Olly Reeves: The ERM framework is quite a good tool for describing how you co-ordinate your overall approach to risk management. It is very hard to measure what value that creates over and above all the individual elements. We are as an industry being very closely looked at by the rating agencies and they are firming up their view on what is good ERM and what isn’t. I think a lot of the value comes from ERM as a communication tool, a means of being transparent about all the activities you have in place and how they knit together in a sound way.

Ole Hesselager: It depends on what you mean by value in this context. Efficient risk management could give me a competitive edge and allow me to create more value for shareholders, but at the expense of someone else. In a sense ERM is changing the competitive environment – we all competing in a different game with more sophisticated, professional rules – but the whole bulk of value is the same. That is one element. From a more high level perspective, the emergence of ERM will hopefully create value for us as an industry in the long run because we will be driving our business in a more solid professional way with fewer defaults and errors and less arbitrary pricing elements. But much of what we do in ERM is probably just shuffling value between competitors.

Jonathan Titman: I would like to distinguish between risk and capital management and value creation. Risk and capital management is where the industry is making significant progress in understanding its portfolio of risks and quantifying those risks through economic capital models. Part of the issue is that that understanding is separated from, say, the corporate finance function that decides on the capital structure of the firm whereas, in reality, the economic capital amount should determine to some degree the capital structure of the firm. What is missing is the linkage back to value and measuring the return on the risk that has been taken and comparing that to the cost of the capital that is backing those risks. In terms of the specifics on how to create value, if you can introduce a framework that acknowledges the role of economic capital in strategic budgeting, reinsurance optimisation, risk based pricing, etc, and optimise around those particular areas, you will be creating value because you are improving the trade-off between the returns you are receiving versus the cost of the capital that you need to back the risks that you are taking. At the moment, I don’t think anyone is really thinking about value compared to the more technical areas.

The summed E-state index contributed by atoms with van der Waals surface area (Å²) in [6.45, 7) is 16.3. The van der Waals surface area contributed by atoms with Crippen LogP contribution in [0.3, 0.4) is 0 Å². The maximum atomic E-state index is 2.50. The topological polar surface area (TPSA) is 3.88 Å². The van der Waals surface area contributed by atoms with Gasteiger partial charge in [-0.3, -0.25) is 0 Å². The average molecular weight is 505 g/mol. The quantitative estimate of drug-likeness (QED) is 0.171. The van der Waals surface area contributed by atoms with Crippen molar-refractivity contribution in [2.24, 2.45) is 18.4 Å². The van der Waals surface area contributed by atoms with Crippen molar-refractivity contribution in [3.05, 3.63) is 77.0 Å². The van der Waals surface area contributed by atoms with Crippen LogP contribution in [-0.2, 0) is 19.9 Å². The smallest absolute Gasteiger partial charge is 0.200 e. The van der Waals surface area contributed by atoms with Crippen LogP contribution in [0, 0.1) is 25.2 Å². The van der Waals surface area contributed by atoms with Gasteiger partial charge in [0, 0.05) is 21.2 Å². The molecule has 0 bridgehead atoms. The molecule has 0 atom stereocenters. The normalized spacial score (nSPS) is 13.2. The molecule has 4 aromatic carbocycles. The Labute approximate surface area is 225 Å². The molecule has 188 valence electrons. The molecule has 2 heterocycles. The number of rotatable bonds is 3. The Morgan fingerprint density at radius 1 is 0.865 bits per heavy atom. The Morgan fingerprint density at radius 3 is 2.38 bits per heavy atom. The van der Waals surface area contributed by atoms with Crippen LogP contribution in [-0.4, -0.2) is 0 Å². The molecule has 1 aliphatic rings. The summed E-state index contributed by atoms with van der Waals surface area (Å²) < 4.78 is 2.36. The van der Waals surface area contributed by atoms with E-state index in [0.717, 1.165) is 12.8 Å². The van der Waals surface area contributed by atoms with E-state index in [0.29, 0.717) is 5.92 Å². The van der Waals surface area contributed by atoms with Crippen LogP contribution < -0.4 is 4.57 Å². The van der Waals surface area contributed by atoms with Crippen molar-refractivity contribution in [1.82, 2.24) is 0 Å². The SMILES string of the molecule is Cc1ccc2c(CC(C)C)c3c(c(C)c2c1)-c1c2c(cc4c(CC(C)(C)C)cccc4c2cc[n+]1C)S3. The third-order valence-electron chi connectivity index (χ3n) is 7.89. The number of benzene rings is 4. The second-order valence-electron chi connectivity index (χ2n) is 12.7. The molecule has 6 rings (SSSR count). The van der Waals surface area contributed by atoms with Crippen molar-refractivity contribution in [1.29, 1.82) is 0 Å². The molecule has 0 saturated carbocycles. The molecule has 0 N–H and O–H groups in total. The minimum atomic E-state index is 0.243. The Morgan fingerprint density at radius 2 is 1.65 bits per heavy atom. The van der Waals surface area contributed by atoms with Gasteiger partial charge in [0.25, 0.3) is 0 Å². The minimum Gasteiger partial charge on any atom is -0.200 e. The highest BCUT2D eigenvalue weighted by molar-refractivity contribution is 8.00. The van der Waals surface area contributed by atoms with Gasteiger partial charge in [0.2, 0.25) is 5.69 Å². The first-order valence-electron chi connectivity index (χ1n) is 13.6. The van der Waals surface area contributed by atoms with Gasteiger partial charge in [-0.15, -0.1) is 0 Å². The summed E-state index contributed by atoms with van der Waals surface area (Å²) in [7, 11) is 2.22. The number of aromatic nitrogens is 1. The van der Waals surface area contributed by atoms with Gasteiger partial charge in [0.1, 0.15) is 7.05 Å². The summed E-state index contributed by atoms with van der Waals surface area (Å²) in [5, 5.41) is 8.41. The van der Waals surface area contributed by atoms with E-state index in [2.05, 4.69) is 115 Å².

Sue Copeman: Would anyone disagree or agree with that?

Tom Wilson: I think that distinguishing between measurable value and the value of the role of the risk manager and ERM is interesting. I like to think that in my role and the role of my function we add value on many different dimensions. At the product level it is by making sure that we don’t put long dated products on our books that we are going to regret and, in addition, by not restraining growth but rather promoting a sustainable, profitable growth trajectory for shareholders. So at the product level. the value is balancing growth versus legacy and risk. On a control basis, I like to think I add value because, for example, when the analysts start ringing up and asking what’s our exposure to sub-prime mortgage credit, we have to produce a number relatively quickly to avoid getting tarred with the industry brush. And that number had better be correct because if I have to update it then I’m going to have a discount automatically. So that’s the second level – control and understanding what is in your portfolio. Solvency management requires the ability to measure and manage capital adequacy and to interact with rating agencies and regulators. Based on our understanding, we have too much capital and, as a consequence, ING is currently undertaking a $5bn share buy-back; risk management played a strong role in terms of defining both our available financial resources and our economic capital requirements to show that we could afford this as well as the acquisition of a bank in Turkey. So I added value there. And finally, I can add value just by giving people the confidence that we are a well run organisation, that we are going to be here for a long while and that the strategy that we are following means we are going to continue to make money.